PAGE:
Given that everyone seems to be in agreement that the current state of the music business has us all doing things differently (to put it mildly), I've been wondering just how many of us are finding ourselves in the position of having to turn completely outside the industry for work in order to make ends meet? How many of us who have experienced some degree of success in our careers, have had to turn to another field in order to continue earning a living?
This is something I've been trying to write for over a month now, but it's a difficult topic to approach. That's because most of us aren't comfortable facing it. The PR side of our business has taught us the need to always present ourselves and our situation in the best possible light in order to (above all else) protect/promote our reputation. That sometimes requires us to even stretch the limits of truth and reality in the process. We all know that goes on, and we all accept it even when we recognize it, but I feel that it's time for us to get real with each other and be honest about things.
I read a lot of people here saying things like they've had to expand their work into areas they haven't previously been involved in. I haven't heard anyone saying that they've had to get OUT of the industry in order to put food on the table.
I'll admit it. I have had to. And I can't believe I'm the only one. The circumstances of how I got to this place aren't all that important.. maybe the topic for a blog sometime, but not now.
About the only thing I feel I have left to offer this community is my support and encouragement. And so I encourage anyone who is going through the difficult task of dealing with a lack of work to first of all realize that you're NOT the only one this is happening to, and secondly I encourage you to start to accept the reality, and then get support from others who have already been through it. It's too rough to do it on your own.
Knowing what a hard process this is to accept and finally embrace, I feel that if there are others who are going through it, then by me speaking up maybe someone else might have an easier and shorter time processing it than I have.
For me, it has been an ongoing process, and it's been difficult. I'm fine with it now (I still like me), but it has definitely been a growth experience. The things that go through your head when you're faced with having to leave your chosen career of twenty plus years (one which you LOVED, by the way) in order to make ends meet.. that'll do strange things to your head. One of the worst thoughts to work through is the one that tells you that "everyone will think that I have been a complete failure." That's hard to process, but eventually you can come through it and realize that's not at all true. But getting to that point can take a toll. The initial embarrassment factor is a biggie, too. But you learn to work through that as well.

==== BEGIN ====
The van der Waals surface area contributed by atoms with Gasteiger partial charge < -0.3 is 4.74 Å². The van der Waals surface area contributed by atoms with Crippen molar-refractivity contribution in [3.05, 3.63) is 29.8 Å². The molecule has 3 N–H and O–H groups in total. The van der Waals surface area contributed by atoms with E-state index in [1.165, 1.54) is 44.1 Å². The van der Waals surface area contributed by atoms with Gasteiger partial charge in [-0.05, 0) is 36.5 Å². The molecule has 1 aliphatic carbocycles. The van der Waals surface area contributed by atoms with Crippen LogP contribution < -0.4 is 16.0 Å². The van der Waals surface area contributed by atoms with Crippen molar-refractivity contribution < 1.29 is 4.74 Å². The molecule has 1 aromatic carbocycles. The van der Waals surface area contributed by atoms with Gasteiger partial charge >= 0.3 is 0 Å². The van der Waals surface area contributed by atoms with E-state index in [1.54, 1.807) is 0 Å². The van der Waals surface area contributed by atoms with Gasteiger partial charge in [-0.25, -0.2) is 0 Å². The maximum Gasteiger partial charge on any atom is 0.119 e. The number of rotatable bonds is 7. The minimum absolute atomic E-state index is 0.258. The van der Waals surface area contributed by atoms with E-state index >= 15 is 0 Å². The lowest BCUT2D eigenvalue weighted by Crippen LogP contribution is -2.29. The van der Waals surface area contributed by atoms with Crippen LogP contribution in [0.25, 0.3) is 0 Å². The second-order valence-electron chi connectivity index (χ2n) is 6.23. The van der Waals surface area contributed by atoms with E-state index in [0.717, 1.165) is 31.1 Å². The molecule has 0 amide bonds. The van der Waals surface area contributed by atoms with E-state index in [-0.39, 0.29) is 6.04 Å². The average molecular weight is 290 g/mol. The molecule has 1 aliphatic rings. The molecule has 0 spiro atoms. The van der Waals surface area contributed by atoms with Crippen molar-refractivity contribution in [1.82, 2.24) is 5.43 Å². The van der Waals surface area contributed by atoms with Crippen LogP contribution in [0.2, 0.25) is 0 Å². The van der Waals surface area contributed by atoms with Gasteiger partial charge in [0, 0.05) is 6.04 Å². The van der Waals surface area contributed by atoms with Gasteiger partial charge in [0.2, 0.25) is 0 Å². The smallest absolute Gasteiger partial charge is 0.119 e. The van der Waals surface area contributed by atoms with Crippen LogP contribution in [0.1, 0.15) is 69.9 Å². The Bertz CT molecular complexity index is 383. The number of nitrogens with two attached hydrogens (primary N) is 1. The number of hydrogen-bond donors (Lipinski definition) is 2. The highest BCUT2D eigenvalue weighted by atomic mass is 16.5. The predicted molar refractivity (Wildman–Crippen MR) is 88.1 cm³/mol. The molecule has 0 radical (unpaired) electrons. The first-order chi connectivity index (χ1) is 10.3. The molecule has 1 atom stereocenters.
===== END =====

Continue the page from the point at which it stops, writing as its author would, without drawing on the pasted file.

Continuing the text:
Another tough one is the difficult task of breaking your emotional attachment to the equipment you've lovingly collected over the years. Saying goodbye, one by one, to items which you were thrilled to have found long ago, and never ever intended to part with. But you realize that you need to reclaim your investment. That has been hard. Each and every piece of it.
As I said earlier, I've been trying to write this for a while. Yesterday I opened the new issue of Electronic Musician and found Nathaniel Kunkel's article, "Good Times, Bad Times" on the last page. He clearly and succinctly expressed some of what I wanted to say about how we as a community have not been willing to face this reality until now:
"Even more amazing is that engineers and producers are willing to admit they aren't working. That wasn't the case two years ago. ... It's been tough for a while, but we felt that looking busy was the best way to be
busy. However, it seems that it's too grim to lie about it anymore."
While I hate to say that I can't share his final optimism that it's all going to get better, I highly recommend his article because it encourages us to be honest about the situation.
In an effort to provide some ideas on where help can be found, I've recently heard of this local "new careers" support group
which I'm told includes some music business types (maybe even some from here at NMP, I don't know). And then I'll also mention Steve Grossman's
blog. Steve is a very talented drummer who exited the business years ago, and his blog provides a source of help for those of us who are following him out.
So let's hear it: how many of you are in this same boat of having to leave the job you love in order to earn a living? It's ok. There can
be life after recording. I'm not saying that everything's fine.. (I'd love
to be able to find a job that pays enough to actually cover my bills).. but I'm getting on with my life. You can too.